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Wednesday, October 23, 2019
 
 

Fight for a just cause

 

Students vs varsity authorities on workers'' wages
Issue Dated: July 15, 2007
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Fight  for a just cause It’s been close to 24 hours since Tyler William sat on hunger-strike at the administrative building of Jawaharlal Nehru University (JNU). Tyler, an American-born, is a student of Hindi Literature. Nevertheless, when needed, he doubles up as the Vice-President of Student Union. Many of his comrades, who are either facing suspension or are expelled, are on hunger-strike since 25th of June. They are under constant medical-surveillance. Strikes like these, ostensibly to put pressure on the authority, are common in this so called laboratory of communism. This time around, the struggle has been waged about the minimum wages of construction labourers working in the campus. The union claims that these workers are ill-paid and they were merely demanding right wage. But the issue is not as simple as it looks. There must be a reason why the administration went for punitive measures. Actually, it all started on 19th February when some of these students gheraoed registrar Awais Ahmed forcing him to sit inside his car for more than six hours. Enraged by the incident, the varsity administration slapped suspension orders on eight students and fined another three. One of them named Venesa Chisti has been declared persona non grata in the campus.

Vice-Chancellor B.B. Bhattacharya told TSI: “The students have become so indisciplined that they create hindrance to each and every developmental work in the campus. Positive talks are the only way out and not such reactionary actions. We had to take some action.”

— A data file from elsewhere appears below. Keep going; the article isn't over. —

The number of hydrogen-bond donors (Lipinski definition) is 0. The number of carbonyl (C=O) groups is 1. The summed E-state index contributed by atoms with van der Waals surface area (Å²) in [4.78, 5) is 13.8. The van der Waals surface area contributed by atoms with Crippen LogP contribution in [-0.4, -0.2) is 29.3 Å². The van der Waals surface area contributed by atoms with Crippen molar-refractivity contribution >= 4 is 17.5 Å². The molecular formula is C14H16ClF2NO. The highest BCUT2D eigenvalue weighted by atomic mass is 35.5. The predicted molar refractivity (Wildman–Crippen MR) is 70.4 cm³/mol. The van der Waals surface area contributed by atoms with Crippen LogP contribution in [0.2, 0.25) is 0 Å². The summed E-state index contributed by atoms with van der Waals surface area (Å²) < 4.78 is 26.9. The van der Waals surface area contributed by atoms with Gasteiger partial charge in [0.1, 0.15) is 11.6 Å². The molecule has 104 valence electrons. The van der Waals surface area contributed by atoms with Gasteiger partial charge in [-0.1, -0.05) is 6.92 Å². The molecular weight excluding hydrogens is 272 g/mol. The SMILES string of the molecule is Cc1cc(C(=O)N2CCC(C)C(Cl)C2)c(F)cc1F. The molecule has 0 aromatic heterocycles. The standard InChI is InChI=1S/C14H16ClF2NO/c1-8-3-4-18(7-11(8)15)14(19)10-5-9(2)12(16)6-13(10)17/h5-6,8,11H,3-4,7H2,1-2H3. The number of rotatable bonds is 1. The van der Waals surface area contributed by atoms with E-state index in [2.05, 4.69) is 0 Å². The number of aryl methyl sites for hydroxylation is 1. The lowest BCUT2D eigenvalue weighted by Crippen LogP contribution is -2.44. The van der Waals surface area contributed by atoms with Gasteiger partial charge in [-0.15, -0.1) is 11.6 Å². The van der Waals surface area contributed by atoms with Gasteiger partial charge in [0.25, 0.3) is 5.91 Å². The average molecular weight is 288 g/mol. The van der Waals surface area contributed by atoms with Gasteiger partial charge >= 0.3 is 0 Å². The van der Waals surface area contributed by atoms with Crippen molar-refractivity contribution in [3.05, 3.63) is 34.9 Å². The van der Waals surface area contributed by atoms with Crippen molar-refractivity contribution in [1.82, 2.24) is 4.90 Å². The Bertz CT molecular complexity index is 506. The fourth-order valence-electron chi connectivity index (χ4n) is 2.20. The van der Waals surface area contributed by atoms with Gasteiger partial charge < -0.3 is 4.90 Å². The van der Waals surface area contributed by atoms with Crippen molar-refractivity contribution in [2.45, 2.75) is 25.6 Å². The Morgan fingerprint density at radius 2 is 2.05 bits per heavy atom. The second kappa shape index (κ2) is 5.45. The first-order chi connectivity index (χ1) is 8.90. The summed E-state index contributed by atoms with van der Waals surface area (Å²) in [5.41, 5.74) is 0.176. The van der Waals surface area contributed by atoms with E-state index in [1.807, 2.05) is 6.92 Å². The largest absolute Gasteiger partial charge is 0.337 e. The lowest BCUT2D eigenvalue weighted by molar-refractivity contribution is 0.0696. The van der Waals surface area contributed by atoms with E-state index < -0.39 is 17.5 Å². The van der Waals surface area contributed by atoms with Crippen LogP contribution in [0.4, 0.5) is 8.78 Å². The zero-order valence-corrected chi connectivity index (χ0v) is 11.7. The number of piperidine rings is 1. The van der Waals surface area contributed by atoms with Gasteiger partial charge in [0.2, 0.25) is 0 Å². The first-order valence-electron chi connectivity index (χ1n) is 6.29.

However, his claims are refuted by Dhananjaya, who heads the JNUSU. Talking to TSI, he said: “In the past, we had approached the administration for talks but they kept on turning down our request on the pretext that the issue had nothing to do with students.” He is supported by another student leader Rajiv Ranjan. “We are only trying to put in practice all those theories of struggle that we mug-up from the text-books,” Ranjan said. Fight  for a just cause On the other hand, the administration maintains that they are not accountable for the workers as they are employed on a contract basis by CPWD. They also claim that the issues have already been addressed by the concerned authorities.

There is yet another angle to this incident as well. The administration had earlier revoked the suspension orders when students had apologised for their actions. Students claim that it was a calculated move as the administration did not want any disruption during the up-coming examinations. But ironocially, as soon as the summer vacation started the suspension orders were reinvoked once again. Tyler adds: “The intensions of the V-C were malafide. He waited for the vacations to take his revenge.” The struggle will only intensify once classes commence. Meanwhile, the administration maintains that all this 'drama' is politically motivated. The V-C adds: “When these reactionary groups did not have anything to protest they raised the issue of labourers. Many of these students have confided in me that I have dispensed my duties well and there are political compulsions behind their protests.”

Both the administration as well as the student body justify their cause. However, the question arises: why did the administration take punitive actions in spite of written apology from the students? While the union is fighting for its survival, the administration has decided to teach them a lesson. In this tussle the name of a reputed institute is getting sullied.
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Issue Dated: Feb 5, 2017